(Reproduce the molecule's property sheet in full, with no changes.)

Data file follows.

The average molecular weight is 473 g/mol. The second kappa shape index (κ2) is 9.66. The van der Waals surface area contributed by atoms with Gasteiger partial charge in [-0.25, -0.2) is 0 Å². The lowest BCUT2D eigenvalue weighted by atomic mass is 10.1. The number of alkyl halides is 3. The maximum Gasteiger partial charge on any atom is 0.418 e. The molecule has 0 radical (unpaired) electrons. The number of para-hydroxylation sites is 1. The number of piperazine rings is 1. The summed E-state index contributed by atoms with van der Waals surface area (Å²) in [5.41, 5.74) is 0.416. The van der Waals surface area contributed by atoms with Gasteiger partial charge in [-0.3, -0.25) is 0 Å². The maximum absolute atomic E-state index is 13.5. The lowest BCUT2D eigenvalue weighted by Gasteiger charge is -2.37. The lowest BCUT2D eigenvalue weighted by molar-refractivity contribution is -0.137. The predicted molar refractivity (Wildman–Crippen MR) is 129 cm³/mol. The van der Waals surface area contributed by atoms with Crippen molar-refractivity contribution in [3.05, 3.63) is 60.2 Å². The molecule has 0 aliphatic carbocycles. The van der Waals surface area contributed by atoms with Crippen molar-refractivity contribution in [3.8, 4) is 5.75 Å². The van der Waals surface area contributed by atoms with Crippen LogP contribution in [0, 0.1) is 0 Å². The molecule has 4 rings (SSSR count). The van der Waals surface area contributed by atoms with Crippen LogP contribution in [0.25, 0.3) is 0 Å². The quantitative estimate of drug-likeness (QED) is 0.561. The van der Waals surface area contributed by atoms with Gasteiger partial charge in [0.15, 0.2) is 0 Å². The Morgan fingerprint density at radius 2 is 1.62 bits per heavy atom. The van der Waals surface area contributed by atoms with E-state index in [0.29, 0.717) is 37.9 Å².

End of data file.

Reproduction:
The average molecular weight is 473 g/mol. The second kappa shape index (κ2) is 9.66. The van der Waals surface area contributed by atoms with Gasteiger partial charge in [-0.25, -0.2) is 0 Å². The lowest BCUT2D eigenvalue weighted by atomic mass is 10.1. The number of alkyl halides is 3. The maximum Gasteiger partial charge on any atom is 0.418 e. The molecule has 0 radical (unpaired) electrons. The number of para-hydroxylation sites is 1. The number of piperazine rings is 1. The summed E-state index contributed by atoms with van der Waals surface area (Å²) in [5.41, 5.74) is 0.416. The van der Waals surface area contributed by atoms with Gasteiger partial charge in [-0.3, -0.25) is 0 Å². The maximum absolute atomic E-state index is 13.5. The lowest BCUT2D eigenvalue weighted by Gasteiger charge is -2.37. The lowest BCUT2D eigenvalue weighted by molar-refractivity contribution is -0.137. The predicted molar refractivity (Wildman–Crippen MR) is 129 cm³/mol. The van der Waals surface area contributed by atoms with Crippen molar-refractivity contribution in [3.05, 3.63) is 60.2 Å². The molecule has 0 aliphatic carbocycles. The van der Waals surface area contributed by atoms with Crippen molar-refractivity contribution in [3.8, 4) is 5.75 Å². The van der Waals surface area contributed by atoms with Crippen LogP contribution in [0, 0.1) is 0 Å². The molecule has 4 rings (SSSR count). The van der Waals surface area contributed by atoms with Crippen LogP contribution in [0.25, 0.3) is 0 Å². The quantitative estimate of drug-likeness (QED) is 0.561. The van der Waals surface area contributed by atoms with Gasteiger partial charge in [0.15, 0.2) is 0 Å². The Morgan fingerprint density at radius 2 is 1.62 bits per heavy atom. The van der Waals surface area contributed by atoms with E-state index in [0.29, 0.717) is 37.9 Å².